of the board of HMRC. It’s really central to
what they do, how they see themselves performing, and
carrying out their duties, one of which is to
uphold the rights of the taxpayer. Without that commitment,
which we didn’t have before, I was up and down
for many years in terms of trying to get it to
work sensibly and in a practical point of view,
so and people don’t, generally speaking, don’t
– they don’t like to engage with the tax system
unless they have to, so in theory, everybody ought
to know that there’s a taxpayer’s charter and
be, you know, minded to exercise their rights
under that charter. In practice, they don’t
want to get engaged with the tax system unless they
have to, and then they need to have an easy way
to do so, which will sort of address their issues in
a way which is practical, simple, straightforward,
and they come across a tax authority which is
listening to what they have to say, and if
they’ve got a legitimate complaint, is seriously
going to do something to correct it and
make it right. But that’s not easy. And in some jurisdictions
you do it by law, in other jurisdictions you do it by
behaviors and charters and whatever so that, you
know, there isn’t one size fits all for all the
world’s countries I’m afraid. And it’s all hard
work, quite honestly. It’s not an easy task. PETER: In any case, people
should feel protected, but if they have a complaint
that they can put this complaint on the table
without being challenged for other things and I
think that’s also very important issue. Last comment was: what are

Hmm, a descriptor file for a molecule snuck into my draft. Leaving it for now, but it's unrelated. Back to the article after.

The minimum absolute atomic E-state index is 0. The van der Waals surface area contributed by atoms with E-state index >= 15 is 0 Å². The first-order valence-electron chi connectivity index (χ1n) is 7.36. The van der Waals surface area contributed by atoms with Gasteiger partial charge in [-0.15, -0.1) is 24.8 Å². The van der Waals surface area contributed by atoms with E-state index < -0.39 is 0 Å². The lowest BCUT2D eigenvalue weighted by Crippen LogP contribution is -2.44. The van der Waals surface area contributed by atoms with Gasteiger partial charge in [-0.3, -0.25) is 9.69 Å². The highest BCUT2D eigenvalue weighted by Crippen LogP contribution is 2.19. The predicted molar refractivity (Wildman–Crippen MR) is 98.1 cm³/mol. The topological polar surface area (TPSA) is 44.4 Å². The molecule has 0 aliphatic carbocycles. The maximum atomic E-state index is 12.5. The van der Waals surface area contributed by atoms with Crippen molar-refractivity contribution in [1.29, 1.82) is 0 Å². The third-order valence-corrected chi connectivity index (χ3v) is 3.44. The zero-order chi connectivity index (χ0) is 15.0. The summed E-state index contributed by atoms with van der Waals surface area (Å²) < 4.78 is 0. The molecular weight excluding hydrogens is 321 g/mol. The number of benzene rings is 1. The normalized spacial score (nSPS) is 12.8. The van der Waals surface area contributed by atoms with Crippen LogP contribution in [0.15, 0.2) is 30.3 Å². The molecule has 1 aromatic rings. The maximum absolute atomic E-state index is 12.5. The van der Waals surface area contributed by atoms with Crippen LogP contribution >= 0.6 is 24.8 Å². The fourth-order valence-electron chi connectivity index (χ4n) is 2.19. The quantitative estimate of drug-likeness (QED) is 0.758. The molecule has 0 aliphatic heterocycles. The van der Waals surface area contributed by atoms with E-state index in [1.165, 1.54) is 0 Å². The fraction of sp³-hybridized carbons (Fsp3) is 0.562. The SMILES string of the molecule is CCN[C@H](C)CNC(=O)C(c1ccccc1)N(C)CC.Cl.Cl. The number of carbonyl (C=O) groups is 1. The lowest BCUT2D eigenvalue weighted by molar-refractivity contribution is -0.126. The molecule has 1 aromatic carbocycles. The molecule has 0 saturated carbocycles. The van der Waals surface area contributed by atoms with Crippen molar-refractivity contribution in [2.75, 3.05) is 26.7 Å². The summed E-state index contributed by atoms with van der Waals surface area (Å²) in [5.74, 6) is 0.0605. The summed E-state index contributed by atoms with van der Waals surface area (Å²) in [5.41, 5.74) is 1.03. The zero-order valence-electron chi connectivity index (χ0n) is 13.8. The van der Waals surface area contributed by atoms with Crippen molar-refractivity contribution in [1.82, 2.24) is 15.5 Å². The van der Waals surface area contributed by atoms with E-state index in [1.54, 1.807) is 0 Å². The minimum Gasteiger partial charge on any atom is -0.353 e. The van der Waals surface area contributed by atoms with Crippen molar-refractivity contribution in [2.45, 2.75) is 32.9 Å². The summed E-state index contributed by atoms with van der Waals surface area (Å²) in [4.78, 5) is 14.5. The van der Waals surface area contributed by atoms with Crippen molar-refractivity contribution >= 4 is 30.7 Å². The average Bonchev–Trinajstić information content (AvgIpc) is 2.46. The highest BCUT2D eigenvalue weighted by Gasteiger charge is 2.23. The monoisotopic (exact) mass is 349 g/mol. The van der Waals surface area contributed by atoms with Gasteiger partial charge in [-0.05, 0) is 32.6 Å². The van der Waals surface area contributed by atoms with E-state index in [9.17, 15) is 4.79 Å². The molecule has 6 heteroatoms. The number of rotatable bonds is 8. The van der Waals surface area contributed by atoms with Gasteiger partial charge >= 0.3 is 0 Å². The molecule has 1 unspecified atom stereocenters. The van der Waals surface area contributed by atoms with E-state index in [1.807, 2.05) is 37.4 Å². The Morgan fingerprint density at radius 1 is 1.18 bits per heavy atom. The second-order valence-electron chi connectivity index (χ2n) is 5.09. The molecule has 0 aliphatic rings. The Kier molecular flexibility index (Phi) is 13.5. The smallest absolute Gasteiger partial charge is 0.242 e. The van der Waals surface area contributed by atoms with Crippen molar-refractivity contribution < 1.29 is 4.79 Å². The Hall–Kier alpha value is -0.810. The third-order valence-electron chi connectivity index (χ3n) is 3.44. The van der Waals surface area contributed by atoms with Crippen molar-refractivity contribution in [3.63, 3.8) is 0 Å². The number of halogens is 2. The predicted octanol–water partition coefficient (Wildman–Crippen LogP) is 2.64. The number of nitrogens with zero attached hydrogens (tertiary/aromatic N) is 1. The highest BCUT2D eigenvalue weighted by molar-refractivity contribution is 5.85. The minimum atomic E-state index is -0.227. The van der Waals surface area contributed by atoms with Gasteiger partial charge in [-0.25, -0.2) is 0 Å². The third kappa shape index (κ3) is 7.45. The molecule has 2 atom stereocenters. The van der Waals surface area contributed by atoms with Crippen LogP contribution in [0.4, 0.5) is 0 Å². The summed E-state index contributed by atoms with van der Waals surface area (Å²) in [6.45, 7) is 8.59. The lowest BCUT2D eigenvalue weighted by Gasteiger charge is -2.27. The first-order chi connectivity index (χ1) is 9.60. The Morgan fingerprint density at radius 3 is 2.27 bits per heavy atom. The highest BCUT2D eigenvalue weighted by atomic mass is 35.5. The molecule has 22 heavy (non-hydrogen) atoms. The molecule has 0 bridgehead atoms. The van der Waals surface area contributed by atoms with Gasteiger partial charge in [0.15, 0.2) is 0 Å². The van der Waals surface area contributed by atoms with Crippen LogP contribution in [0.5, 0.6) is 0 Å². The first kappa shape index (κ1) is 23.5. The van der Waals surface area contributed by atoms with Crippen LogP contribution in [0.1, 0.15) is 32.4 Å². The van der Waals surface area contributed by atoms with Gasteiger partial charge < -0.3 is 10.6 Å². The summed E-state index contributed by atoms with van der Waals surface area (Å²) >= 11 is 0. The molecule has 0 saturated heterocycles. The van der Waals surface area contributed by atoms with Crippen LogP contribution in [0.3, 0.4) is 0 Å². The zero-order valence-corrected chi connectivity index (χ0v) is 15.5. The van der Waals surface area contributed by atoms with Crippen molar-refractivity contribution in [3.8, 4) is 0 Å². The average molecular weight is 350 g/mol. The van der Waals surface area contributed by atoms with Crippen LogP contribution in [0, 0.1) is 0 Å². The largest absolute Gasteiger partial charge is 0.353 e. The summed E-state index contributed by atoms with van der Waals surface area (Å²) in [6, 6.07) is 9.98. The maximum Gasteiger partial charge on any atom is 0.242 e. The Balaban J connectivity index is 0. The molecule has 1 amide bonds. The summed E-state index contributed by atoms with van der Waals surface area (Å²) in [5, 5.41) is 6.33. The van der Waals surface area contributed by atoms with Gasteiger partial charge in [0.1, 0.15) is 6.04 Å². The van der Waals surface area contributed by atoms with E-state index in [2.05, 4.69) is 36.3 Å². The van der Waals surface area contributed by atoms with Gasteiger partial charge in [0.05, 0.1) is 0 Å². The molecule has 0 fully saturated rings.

the biggest problems in the U.S. with respect to the
charter you faced, and of course, we all want
to learn from your experiences. Can you reflect on this? What was the biggest
challenge, or still is? ALICE ABREU: [sigh] Boy,
that’s tough. You know, the annual
report was 20, top 20 problems facing taxpayers
and so my instinct is really to cede the floor
to Nina, who’s in a much better position to
answer that than we are. But I think that one
significant problem really is getting the word out
to the rank and file tax practitioners about the
existence of taxpayer rights and promulgating
the notion that taxpayers do have rights. Nina talked about the
report that, showing that so relatively few people knew
of taxpayer rights, and I think that that’s a
significant challenge. Because if you don’t know
that you have rights you can’t even begin to think
about enforcing them, and that’s one of the reasons
that I think that those of us who are academics
really need to begin to step up and begin to
consider issues of taxpayer rights as issues
of the substance of taxation that we need to
convey to our students as we try to teach them
about the tax system. RICHARD GREENSTEIN: This
is a little abstract, but I think a big
problem is cultural. You know, the United
States came into being in significant part as a
revolt against the, what was perceived, as unfair
taxation, so the idea that tax is a suspicious
activity, taxation is a suspicious activity, is
deeply rooted in American culture, and I think
it accounts, to a great extent, for the crisis
of legitimacy and the disconnect between
taxation and justice that we were talking
about earlier. PETER: Thank
you very much. We’d like to conclude this
first panel, and now it’s coffee time, but not
before having thanked my fellow panelists for all
your preparations and beautiful presentations,
and please show your appreciation. [Applause]